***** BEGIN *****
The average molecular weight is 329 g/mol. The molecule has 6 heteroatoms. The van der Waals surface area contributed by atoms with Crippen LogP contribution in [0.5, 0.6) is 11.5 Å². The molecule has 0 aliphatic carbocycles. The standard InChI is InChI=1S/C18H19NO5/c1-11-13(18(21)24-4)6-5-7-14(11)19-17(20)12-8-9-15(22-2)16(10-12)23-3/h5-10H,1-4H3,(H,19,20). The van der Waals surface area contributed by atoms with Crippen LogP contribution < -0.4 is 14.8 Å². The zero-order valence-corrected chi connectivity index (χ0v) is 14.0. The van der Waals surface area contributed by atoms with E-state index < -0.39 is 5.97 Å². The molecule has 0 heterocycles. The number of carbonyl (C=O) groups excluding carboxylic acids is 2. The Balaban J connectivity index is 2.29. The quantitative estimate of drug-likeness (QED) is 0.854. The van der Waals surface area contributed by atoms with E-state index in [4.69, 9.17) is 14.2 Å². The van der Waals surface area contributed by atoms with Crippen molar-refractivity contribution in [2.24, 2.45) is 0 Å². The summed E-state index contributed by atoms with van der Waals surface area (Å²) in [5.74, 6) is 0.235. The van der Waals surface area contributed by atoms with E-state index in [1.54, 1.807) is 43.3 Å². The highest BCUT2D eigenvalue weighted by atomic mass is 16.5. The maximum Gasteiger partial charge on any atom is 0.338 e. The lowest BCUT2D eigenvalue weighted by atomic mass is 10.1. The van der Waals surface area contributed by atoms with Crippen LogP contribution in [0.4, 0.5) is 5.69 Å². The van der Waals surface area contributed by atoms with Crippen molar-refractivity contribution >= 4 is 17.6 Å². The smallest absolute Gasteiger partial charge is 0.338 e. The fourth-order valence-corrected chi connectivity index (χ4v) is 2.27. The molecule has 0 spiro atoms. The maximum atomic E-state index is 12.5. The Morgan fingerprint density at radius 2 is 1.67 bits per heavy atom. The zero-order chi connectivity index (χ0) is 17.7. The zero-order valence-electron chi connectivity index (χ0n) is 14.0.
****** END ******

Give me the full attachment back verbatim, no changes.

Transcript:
The average molecular weight is 329 g/mol. The molecule has 6 heteroatoms. The van der Waals surface area contributed by atoms with Crippen LogP contribution in [0.5, 0.6) is 11.5 Å². The molecule has 0 aliphatic carbocycles. The standard InChI is InChI=1S/C18H19NO5/c1-11-13(18(21)24-4)6-5-7-14(11)19-17(20)12-8-9-15(22-2)16(10-12)23-3/h5-10H,1-4H3,(H,19,20). The van der Waals surface area contributed by atoms with Crippen LogP contribution < -0.4 is 14.8 Å². The zero-order valence-corrected chi connectivity index (χ0v) is 14.0. The van der Waals surface area contributed by atoms with E-state index < -0.39 is 5.97 Å². The molecule has 0 heterocycles. The number of carbonyl (C=O) groups excluding carboxylic acids is 2. The Balaban J connectivity index is 2.29. The quantitative estimate of drug-likeness (QED) is 0.854. The van der Waals surface area contributed by atoms with E-state index in [4.69, 9.17) is 14.2 Å². The van der Waals surface area contributed by atoms with Crippen molar-refractivity contribution in [2.24, 2.45) is 0 Å². The summed E-state index contributed by atoms with van der Waals surface area (Å²) in [5.74, 6) is 0.235. The van der Waals surface area contributed by atoms with E-state index in [1.54, 1.807) is 43.3 Å². The highest BCUT2D eigenvalue weighted by atomic mass is 16.5. The maximum Gasteiger partial charge on any atom is 0.338 e. The lowest BCUT2D eigenvalue weighted by atomic mass is 10.1. The van der Waals surface area contributed by atoms with Crippen LogP contribution in [0.4, 0.5) is 5.69 Å². The van der Waals surface area contributed by atoms with Crippen molar-refractivity contribution >= 4 is 17.6 Å². The smallest absolute Gasteiger partial charge is 0.338 e. The fourth-order valence-corrected chi connectivity index (χ4v) is 2.27. The molecule has 0 spiro atoms. The maximum atomic E-state index is 12.5. The Morgan fingerprint density at radius 2 is 1.67 bits per heavy atom. The zero-order chi connectivity index (χ0) is 17.7. The zero-order valence-electron chi connectivity index (χ0n) is 14.0.